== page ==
Do your employees, coworkers, and friends think they eat healthy? A lot of people do — and they’re often sorely mistaken. A representative poll of 3000 US adults conducted by NPR and Truven Analytics found 75% rank nutrition habits as good, very good, or excellent. Very perplexing results, considering that study after study shows Americans aren’t eating enough fruits and vegetables while getting far too much sugar and not nearly enough fiber — among other poor nutrition habits. Worse yet, many suffer from food-related chronic conditions. What gives?
Health experts point to large portion sizes as a major culprit. Packaged foods and recipes promoted as healthy or organic tend to cause the health halo effect — where people believe they can eat unlimited quantities: It’s good for me. Truth is, even highly nutritious foods contribute to excess calories and health problems if you polish off more than you need. More fruits and vegetables, for example, won’t promote weight loss unless they replace less-nutritious, higher-calorie foods.
Are organic sugar cookies a healthy choice? What about my sister’s spinach and kale lasagna? Or this gluten-free muffin?
Choosing organic produce — especially items on the Environmental Working Group’s Dirty Dozen list — is a good idea for reducing exposure to pesticides and food additives as well as minimizing environmental impact. But evidence is mixed regarding clear nutrition benefit. Superfoods are all the rage, but adding them to a traditional high-fat, high-sodium, or sugary dish doesn’t magically make it “healthy.” And while a small percentage of people have a documented medical reason for going gluten free, many do so because they believe it’s a beneficial dietary change; for most, it’s not.
Countering well-meaning but misguided nutrition beliefs and behaviors can be an uphill battle. Clever marketing tactics prey on the consumer’s desire for a magic nutrition bullet: If I just eat more of that, or take this supplement, or cut this entire food group out of my diet, I’ll lose weight for good. And people don’t like to admit they’ve been duped.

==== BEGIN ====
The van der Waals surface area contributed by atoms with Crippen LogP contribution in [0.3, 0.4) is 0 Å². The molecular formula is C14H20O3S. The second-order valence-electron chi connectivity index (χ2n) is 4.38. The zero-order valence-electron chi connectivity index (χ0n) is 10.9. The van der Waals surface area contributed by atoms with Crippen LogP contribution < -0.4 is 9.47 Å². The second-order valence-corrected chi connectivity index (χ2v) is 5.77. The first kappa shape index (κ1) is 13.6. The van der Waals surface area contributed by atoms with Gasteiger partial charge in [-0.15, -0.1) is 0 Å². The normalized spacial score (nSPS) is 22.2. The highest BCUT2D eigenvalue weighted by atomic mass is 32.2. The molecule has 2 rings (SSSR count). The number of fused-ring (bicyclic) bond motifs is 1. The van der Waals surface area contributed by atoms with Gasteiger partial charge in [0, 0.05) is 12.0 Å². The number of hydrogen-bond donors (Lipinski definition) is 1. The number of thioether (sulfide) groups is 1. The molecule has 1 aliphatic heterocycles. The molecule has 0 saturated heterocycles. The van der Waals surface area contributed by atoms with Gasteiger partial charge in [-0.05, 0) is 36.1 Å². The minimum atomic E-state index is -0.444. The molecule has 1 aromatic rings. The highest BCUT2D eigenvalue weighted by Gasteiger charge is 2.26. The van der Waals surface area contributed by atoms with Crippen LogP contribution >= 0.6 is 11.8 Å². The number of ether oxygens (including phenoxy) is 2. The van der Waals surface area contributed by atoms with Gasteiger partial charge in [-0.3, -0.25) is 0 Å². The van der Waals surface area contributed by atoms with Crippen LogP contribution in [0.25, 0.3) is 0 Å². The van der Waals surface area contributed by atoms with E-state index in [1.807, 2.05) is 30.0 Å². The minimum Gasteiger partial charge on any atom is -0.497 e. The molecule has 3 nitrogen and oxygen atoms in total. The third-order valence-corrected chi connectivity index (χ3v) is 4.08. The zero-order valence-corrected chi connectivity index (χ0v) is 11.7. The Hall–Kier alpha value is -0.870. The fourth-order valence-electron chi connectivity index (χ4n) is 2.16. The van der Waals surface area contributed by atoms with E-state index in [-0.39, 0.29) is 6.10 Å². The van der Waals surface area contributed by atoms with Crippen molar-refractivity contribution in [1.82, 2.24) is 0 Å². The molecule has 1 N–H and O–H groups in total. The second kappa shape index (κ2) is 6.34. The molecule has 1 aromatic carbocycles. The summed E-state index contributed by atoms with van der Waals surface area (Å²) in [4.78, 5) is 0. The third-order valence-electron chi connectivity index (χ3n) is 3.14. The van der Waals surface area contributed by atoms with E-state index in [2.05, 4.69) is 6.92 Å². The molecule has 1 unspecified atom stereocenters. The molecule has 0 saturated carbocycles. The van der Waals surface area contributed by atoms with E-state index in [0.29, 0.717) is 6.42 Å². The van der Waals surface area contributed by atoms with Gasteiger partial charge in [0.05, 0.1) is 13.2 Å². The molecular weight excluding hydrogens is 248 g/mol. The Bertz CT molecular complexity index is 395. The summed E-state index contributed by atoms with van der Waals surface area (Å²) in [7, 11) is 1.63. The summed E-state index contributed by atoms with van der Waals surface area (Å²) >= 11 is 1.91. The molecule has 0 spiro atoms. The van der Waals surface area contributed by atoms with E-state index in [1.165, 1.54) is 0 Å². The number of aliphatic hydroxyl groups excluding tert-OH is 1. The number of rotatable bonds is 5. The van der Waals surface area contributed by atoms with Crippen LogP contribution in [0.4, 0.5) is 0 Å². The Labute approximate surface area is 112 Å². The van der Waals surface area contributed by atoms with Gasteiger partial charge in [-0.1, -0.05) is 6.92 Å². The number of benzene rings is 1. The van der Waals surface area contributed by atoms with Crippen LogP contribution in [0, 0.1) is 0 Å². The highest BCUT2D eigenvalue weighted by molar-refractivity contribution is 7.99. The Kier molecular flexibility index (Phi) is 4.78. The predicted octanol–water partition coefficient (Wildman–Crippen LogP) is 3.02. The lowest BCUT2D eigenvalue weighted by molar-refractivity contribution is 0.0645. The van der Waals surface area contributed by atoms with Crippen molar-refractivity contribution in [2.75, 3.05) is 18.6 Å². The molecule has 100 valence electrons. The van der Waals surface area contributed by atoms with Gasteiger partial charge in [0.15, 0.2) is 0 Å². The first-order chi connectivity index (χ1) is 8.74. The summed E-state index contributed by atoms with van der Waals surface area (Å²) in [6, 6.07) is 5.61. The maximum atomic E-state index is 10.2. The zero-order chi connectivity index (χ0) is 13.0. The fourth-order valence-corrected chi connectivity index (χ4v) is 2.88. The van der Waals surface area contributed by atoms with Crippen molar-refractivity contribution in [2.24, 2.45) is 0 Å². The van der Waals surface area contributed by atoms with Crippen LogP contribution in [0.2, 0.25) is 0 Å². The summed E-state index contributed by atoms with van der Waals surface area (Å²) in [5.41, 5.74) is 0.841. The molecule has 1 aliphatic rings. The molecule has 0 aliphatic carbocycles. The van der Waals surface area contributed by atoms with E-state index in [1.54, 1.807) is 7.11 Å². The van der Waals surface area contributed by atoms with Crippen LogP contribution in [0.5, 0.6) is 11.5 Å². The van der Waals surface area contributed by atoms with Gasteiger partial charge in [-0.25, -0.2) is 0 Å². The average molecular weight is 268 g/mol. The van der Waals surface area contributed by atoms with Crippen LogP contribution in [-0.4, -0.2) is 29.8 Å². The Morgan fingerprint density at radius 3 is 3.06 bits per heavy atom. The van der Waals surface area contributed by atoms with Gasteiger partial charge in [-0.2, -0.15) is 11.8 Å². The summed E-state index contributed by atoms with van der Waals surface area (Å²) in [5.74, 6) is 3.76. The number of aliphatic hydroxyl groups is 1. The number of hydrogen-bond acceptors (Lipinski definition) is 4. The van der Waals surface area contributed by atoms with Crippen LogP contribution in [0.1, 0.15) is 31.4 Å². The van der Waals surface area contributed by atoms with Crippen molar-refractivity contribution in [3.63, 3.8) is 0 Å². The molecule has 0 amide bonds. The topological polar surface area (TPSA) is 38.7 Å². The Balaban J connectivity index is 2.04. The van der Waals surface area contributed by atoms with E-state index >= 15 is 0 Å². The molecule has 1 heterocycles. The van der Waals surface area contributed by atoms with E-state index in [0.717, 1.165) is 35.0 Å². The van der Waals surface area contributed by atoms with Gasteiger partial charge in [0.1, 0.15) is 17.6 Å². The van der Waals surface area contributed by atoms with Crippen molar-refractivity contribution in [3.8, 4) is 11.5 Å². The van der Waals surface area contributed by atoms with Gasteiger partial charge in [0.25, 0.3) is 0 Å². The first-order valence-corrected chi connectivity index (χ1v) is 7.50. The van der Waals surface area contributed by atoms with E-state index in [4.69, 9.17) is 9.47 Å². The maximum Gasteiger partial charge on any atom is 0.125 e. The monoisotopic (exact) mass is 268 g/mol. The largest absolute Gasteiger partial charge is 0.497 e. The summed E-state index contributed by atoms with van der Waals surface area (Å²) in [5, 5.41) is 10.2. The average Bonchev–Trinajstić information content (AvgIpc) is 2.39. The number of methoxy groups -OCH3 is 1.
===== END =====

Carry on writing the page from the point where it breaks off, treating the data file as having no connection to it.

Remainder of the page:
You can do a lot to bust myths and misunderstandings. Try these tips to turn the tide toward eating habits that boost health and well-being:
Consumers are bombarded with true and false nutrition information from an unending array of sources: media messages, food packaging, pseudo-scientific claims, self-appointed but unqualified “experts,” friends, neighbors, relatives, Pinterest, and more. Many are unequipped and unprepared to sort fact from fiction. Help your population cut through the clutter and make better choices by shining a light on scientifically sound, practical nutrition advice they can put into practice to feel their best every day.
What if Brussels sprouts got the same marketing attention as NABISCO® Ritz Crackers? Think about the creative brainpower and talent you already have on your team. With minimal resources and a decent effort, you can launch an in-house campaign to make eating produce cool again. For inspiration: